Interfaith Statement on Hate - Feb. 22, 2017
Diverse leaders of good will and strong faith must stand side by side to oppose a shadowy rise of what must be termed evil. Hate and intolerance are rearing up like emboldened specters, threatening both our core, shared values and the well-being of a nation whose freedoms and opportunities have been a beacon that must not be dimmed.
The leaders of the Interfaith Conference of Greater Milwaukee strongly condemn the recent series of bomb threats and other anti-Semitic acts that have besieged Jewish community centers and schools here and across the country.
With equal vigor, we abhor similar hate acts directed against Muslims and others who are seen as “different.” The gunshots from a hate-driven assailant who slayed six Sikhs at a temple in Oak Creek nearly five years ago still echo in our collective consciousness. Images from a mass shooting of African Americans two years ago at a church in Charleston, S.C., remain vivid.
These happenings are warnings of what already exists. And they are compelling calls to step up, stand up, and live up to the teachings of our faiths and to the ideals that are essential to a free and stable democratic society.
For 47 years, the Interfaith Conference – whose member faiths and denominations now reach across southern and southeastern Wisconsin – has upheld the sacred dignity of every person. We call upon people of all faiths and philosophies to stand even taller with us now.
Issued by the Interfaith Conference of Greater Milwaukee Executive Committee on behalf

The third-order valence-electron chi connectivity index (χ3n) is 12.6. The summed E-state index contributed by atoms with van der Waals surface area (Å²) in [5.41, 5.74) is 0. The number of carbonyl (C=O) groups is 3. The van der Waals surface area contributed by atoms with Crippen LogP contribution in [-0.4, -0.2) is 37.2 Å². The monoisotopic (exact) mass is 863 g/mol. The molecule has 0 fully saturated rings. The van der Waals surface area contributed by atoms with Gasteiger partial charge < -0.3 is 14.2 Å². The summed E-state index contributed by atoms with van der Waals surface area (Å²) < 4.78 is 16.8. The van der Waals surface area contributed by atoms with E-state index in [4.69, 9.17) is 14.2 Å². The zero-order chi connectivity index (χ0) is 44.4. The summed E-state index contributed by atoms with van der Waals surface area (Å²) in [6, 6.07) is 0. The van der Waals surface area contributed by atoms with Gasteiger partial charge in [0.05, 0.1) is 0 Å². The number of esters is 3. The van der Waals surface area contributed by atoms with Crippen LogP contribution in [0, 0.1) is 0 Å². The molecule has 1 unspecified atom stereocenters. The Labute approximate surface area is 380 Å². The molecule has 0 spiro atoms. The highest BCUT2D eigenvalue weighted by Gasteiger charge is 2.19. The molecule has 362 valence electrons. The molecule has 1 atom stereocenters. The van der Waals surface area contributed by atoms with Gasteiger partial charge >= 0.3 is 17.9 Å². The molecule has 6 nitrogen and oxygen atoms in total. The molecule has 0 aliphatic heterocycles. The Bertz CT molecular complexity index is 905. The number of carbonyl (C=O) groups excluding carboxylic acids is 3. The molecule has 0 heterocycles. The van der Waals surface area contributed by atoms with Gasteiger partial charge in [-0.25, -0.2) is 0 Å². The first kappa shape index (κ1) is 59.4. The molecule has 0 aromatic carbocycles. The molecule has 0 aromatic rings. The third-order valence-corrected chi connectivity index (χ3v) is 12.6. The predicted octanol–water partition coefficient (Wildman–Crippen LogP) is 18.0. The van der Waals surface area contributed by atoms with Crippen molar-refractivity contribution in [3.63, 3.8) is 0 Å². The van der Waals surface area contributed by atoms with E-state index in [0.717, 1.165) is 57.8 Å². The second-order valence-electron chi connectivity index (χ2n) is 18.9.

Interfaith Statement on Refugees - Jan. 30, 2017
The Executive Committee of the Interfaith Conference of Greater Milwaukee issued the following statement on behalf of our Cabinet (board of directors):
For almost 50 years, the Interfaith Conference of Greater Milwaukee has stood together, committed to upholding the dignity of every person and the solidarity of the human community. We believe the recent executive order that would stop the entry of refugees from predominantly Muslim countries is not only detrimental to national security but also contrary to our collective commitment to unity, as well as to our individual faith understandings of what it means to offer hospitality and to welcome the stranger.
For over 200 years, our nation has stood as a beacon of hope for the oppressed of the world. It has been the place that countless generations have looked upon as a land of real opportunity, a place where they can live free and provide for their families without hindrance. Certainly there have been times in our history when we have not afforded these opportunities to everyone. This should not be one of those times.